Roaa Marei loves to fly. The cover image of her LinkedIn profile is an airplane flying in a partly cloudy sky, and her profile image is her in an airplane cockpit. She’s part of the Harvard Students for the Exploration and Development of Space, as well as the MIT Flying Club. She plans to someday apply for a pilot’s license, and is set on working in the aerospace or aeronautical engineering industry after finishing her mechanical engineering studies at the Harvard John A. Paulson School of Engineering and Applied Sciences (SEAS).
“It’s a miracle to be able to fly planes, which are massively heavy and complex structures, into the air with just the propulsion system and the engines,” Marei said. “The integrated systems, how everything just fits together, is so cool to me. It always feels surreal every time I get on a plane!”
Marei, S.B. ‘25, got her first taste of her dream career this past summer in Colorado, where she interned at Woodward, Inc., an American designer, manufacturer, and service provider of control system components for aircraft engines for some of the world’s largest aircraft companies. Marei was part of the platform development engineering team at Woodward, helping train the operations and engineering teams on crucial aircraft components such as rotors, test speed sensors and differential transformers.
“This was my very first internship, and I was amazed by the aerospace industry,” she said. “We were always crunched under deadlines, and customers, understandably, requested large work orders. There was always a pressure to perform your best and provide them with the best possible units made at our plant. This taught me a lot about how demanding and fast-paced the industry is, but it also confirmed and reassured me that I really want to work in the aerospace industry.”
The internship required Marei to use both her technical engineering and interpersonal skills. She worked with both the engineering and operations teams at Woodward, and found that the terminology she used had to change based on each team’s level of expertise, a critical communication skill for professional engineers.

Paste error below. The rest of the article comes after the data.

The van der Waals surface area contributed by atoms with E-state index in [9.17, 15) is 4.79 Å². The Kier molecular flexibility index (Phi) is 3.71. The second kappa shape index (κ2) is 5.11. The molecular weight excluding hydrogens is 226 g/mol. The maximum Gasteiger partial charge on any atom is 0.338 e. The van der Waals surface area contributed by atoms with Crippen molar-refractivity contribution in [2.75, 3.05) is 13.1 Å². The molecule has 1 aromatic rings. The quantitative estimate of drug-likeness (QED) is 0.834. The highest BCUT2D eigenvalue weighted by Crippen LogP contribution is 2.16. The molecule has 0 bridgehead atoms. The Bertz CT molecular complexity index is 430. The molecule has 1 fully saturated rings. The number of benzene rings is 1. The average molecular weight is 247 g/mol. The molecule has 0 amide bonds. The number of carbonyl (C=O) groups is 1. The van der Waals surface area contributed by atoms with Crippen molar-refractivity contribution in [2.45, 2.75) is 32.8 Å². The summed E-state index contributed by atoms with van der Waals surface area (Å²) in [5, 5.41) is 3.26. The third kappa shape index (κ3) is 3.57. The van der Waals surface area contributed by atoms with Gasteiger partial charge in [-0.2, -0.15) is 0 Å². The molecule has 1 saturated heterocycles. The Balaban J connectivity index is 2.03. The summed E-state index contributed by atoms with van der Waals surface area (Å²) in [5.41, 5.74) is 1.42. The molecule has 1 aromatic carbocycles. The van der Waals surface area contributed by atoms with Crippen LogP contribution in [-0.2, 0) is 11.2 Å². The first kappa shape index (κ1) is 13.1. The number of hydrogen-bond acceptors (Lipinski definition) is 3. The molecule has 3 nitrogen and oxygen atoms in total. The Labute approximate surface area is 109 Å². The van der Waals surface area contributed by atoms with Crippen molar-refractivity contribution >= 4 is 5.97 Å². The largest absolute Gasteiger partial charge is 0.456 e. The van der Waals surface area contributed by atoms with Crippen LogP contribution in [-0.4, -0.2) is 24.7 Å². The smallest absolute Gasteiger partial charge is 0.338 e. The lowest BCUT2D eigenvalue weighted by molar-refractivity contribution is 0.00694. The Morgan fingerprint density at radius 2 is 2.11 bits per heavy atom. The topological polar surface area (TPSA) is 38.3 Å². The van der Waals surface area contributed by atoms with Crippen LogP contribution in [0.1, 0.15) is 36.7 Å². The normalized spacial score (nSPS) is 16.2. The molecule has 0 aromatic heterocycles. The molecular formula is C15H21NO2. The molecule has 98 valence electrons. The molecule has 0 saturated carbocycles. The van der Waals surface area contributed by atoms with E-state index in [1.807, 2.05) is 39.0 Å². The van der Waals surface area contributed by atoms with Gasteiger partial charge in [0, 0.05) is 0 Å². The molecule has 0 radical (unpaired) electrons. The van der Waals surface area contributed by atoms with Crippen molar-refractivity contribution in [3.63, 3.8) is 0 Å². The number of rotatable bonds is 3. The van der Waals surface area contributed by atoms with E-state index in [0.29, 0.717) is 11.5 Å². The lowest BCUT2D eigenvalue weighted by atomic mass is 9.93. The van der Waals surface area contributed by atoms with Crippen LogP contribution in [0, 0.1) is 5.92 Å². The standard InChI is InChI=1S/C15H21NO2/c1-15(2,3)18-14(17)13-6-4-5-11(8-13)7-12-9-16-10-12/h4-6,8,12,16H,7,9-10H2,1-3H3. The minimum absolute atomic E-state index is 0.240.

“The operations team didn’t necessarily have engineering degrees, so I had to break down technical terms into everyday words that we use,” she said. “It taught me to be specific and precise. Even if I have to repeat things three or four times, that’s totally fine. I’d rather be more repetitive and ensure each step is correct than have to rework the entire process.”
Marei also helped train the teams through product displays and visual work instructions on how to manufacture specific products. That brought its own unique thrill, as the instructions she created could be used long after her internship ended.
“We used a system where you can publish step-by-step detailed instructions to everyone on the floor,” she said. “I was really proud when I published my visual work instructions on how to build the rotor. It said ‘Prepared by Roaa Marei.’”
With two years of engineering coursework complete, Marei felt well-prepared for this internship. “ES120: Introduction to the Mechanics of Solids” taught her techniques such as stress analysis and free-body diagrams, which she used frequently at Woodward. She also routinely drew on the drawing skills she developed in “ES51: Computer Aided Machine Design,” while “PS12B: Electromagnetism and Statistical Physics from an Analytic, Numerical and Experimental Perspective” helped her understand the wire coils inside the rotors.
Marei’s is planning to return to Woodward this winter. She’ll have another semester’s worth of engineering knowledge when she goes back, which will propel her even farther into the career she’s always wanted.
“I got to apply many of the things I learned at Harvard,” she said. “The internship taught me the nitpicky technical knowledge I’d need to extract from my courses that could be applied here.”
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